Stories of their lives

Missoula business makes video
records for people to cherish

Slowly, Alzheimer’s has taken a hold
on Jane Baker’s mind.

Where once a beautiful, active
woman stood now sits an
83-year-old woman barely
recognizing her daughter’s voice and

By TARA DOWD of the Missoulian

Jane and her daughter, Libby Baker,
have lived with the slow progression
of Alzheimer’s for 21 years. Now in
the later stages of the disease, Libby
and her friends Rae Horan and Terry
Jimmerson are paying tribute to a
woman they admired and loved by
creating a video full of pictures,
memorabilia and Jane’s favorite song.

"It’s a perfect way to tell someone’s life story," Libby Baker said.

And it seemed a perfect idea for a business to Horan and Jimmerson.

Now, the new business, Storyteller Video is looking to expand into an office and working to make a
name in Missoula. Storyteller Video also offers video obituaries, which Horan and Jimmerson
trademarked as videObits.

Storyteller Video helps customers with the selection of material and allows them to mold it to bring a
story alive on video. The edited final product is done by Horan, 53, and Jimmerson, 60.

In the case of the video obituaries, one crucial goal is to have the final product ready for a funeral,
wake or memorial service. Horan and Jimmerson will stay up all night to get the job done.

"The time just flies by," Horan said.

The time it took for the tribute to Jane Baker wasn’t important to Horan and Jimmerson.

"It’s a good thing to remember your mother before she disappears," Horan said of Libby Baker. "She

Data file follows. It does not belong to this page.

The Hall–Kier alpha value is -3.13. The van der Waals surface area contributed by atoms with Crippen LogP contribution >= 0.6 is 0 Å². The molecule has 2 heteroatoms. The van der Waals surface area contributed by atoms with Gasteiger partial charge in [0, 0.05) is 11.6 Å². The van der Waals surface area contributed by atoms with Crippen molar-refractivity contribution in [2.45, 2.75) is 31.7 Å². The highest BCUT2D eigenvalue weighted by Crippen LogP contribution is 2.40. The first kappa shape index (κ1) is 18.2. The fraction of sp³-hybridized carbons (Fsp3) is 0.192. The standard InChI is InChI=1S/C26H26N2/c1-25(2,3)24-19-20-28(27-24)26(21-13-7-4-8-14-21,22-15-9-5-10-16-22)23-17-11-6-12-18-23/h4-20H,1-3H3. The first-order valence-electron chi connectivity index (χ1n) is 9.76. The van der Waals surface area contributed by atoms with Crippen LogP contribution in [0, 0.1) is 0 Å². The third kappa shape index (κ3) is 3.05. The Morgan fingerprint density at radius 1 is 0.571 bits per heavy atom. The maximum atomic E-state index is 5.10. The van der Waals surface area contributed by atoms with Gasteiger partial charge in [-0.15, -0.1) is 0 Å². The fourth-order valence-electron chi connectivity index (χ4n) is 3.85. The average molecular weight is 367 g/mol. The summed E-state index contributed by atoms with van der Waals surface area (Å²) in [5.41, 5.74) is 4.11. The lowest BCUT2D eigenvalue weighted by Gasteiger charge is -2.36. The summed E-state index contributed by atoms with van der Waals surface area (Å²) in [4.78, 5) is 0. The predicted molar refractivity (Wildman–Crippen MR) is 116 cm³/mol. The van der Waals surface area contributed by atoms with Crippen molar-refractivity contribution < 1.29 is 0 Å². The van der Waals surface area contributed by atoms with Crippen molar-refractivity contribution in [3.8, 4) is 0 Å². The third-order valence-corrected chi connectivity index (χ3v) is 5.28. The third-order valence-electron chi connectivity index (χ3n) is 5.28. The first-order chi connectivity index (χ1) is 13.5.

took great comfort from the two tributes."

The hardest part about her mother’s Alzheimer’s is losing what used to be, Baker said.

"It’s pretty tough to watch, especially since she was so active as a young woman and an adult,"
Baker said.

But with Storyteller Video, Baker and her family won’t soon forget what Jane was like when her mind
was strong.

"It’s a perfect way to tell someone’s life story," Baker said. "The art form of a video is more concise."

Horan and Jimmerson, who have been married for 22 years, have been interested in telling peoples’
stories for a long time but only recently has that interest manifested itself as Storyteller Video.

Horan has acted and directed in plays around Missoula. She also had a long stint on Montana Public
Radio hosting "Listeners Bookstall" and has directed a 10-part radio drama. She recently produced
an audio version of "K. Ross Toole’s Montana" and some full-length videos on artists from Montana.

"I have been telling stories from the beginning of my own story," Horan said.

Jimmerson’s experience has not been much different. He is a photographer and he has worked on
documentaries, public-service productions and music videos. He has won awards for three of his
video pieces, including a piece on Missoula’s Poverello Center.

"We’ve been documenting stories for a long time," Jimmerson said.

Horan and Jimmerson believe other businesses like Storyteller Video are emerging nationwide.

"It seemed natural," Horan said. "It’s happening all over the country, I guess."

While their business kicks off and slowly gets started, Jimmerson continues his work at St. Anthony
Parish as a pastoral associate and music director. Horan is writing a play. Despite keeping busy
they are ready to make their new business a success.

"When you’re doing a life story it causes people to remember things they haven’t remembered in
years or have never remembered before," Horan said. "It’s a real enlivening experience."

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